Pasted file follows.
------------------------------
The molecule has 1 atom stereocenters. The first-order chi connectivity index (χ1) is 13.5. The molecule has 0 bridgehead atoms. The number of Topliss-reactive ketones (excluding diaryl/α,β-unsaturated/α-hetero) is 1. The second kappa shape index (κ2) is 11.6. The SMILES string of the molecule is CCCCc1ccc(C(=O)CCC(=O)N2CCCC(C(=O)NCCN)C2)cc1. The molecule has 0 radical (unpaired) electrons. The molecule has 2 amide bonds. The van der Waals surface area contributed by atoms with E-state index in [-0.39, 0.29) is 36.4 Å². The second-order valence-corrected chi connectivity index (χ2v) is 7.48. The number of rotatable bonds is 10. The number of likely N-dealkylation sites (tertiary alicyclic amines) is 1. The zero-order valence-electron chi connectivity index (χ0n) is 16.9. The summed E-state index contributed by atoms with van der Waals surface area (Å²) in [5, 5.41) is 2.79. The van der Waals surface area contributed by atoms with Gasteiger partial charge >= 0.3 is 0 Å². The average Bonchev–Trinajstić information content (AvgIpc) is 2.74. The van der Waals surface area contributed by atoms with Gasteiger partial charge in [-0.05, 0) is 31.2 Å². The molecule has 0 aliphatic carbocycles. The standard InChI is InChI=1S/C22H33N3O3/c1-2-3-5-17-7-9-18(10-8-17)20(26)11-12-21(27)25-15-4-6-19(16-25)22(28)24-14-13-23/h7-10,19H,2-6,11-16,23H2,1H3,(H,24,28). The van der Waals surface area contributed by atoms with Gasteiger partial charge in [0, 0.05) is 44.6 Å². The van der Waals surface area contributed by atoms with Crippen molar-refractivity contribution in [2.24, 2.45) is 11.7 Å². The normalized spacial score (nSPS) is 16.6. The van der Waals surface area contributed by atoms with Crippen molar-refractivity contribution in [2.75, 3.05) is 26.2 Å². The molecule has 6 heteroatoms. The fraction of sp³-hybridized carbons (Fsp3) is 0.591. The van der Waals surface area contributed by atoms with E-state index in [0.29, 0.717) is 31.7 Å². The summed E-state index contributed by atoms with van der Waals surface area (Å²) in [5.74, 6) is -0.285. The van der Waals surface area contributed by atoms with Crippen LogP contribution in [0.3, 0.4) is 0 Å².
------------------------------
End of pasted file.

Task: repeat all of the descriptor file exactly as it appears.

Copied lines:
The molecule has 1 atom stereocenters. The first-order chi connectivity index (χ1) is 13.5. The molecule has 0 bridgehead atoms. The number of Topliss-reactive ketones (excluding diaryl/α,β-unsaturated/α-hetero) is 1. The second kappa shape index (κ2) is 11.6. The SMILES string of the molecule is CCCCc1ccc(C(=O)CCC(=O)N2CCCC(C(=O)NCCN)C2)cc1. The molecule has 0 radical (unpaired) electrons. The molecule has 2 amide bonds. The van der Waals surface area contributed by atoms with E-state index in [-0.39, 0.29) is 36.4 Å². The second-order valence-corrected chi connectivity index (χ2v) is 7.48. The number of rotatable bonds is 10. The number of likely N-dealkylation sites (tertiary alicyclic amines) is 1. The zero-order valence-electron chi connectivity index (χ0n) is 16.9. The summed E-state index contributed by atoms with van der Waals surface area (Å²) in [5, 5.41) is 2.79. The van der Waals surface area contributed by atoms with Gasteiger partial charge >= 0.3 is 0 Å². The average Bonchev–Trinajstić information content (AvgIpc) is 2.74. The van der Waals surface area contributed by atoms with Gasteiger partial charge in [-0.05, 0) is 31.2 Å². The molecule has 0 aliphatic carbocycles. The standard InChI is InChI=1S/C22H33N3O3/c1-2-3-5-17-7-9-18(10-8-17)20(26)11-12-21(27)25-15-4-6-19(16-25)22(28)24-14-13-23/h7-10,19H,2-6,11-16,23H2,1H3,(H,24,28). The van der Waals surface area contributed by atoms with Gasteiger partial charge in [0, 0.05) is 44.6 Å². The van der Waals surface area contributed by atoms with Crippen molar-refractivity contribution in [2.24, 2.45) is 11.7 Å². The normalized spacial score (nSPS) is 16.6. The van der Waals surface area contributed by atoms with Crippen molar-refractivity contribution in [2.75, 3.05) is 26.2 Å². The molecule has 6 heteroatoms. The fraction of sp³-hybridized carbons (Fsp3) is 0.591. The van der Waals surface area contributed by atoms with E-state index in [0.29, 0.717) is 31.7 Å². The summed E-state index contributed by atoms with van der Waals surface area (Å²) in [5.74, 6) is -0.285. The van der Waals surface area contributed by atoms with Crippen LogP contribution in [0.3, 0.4) is 0 Å².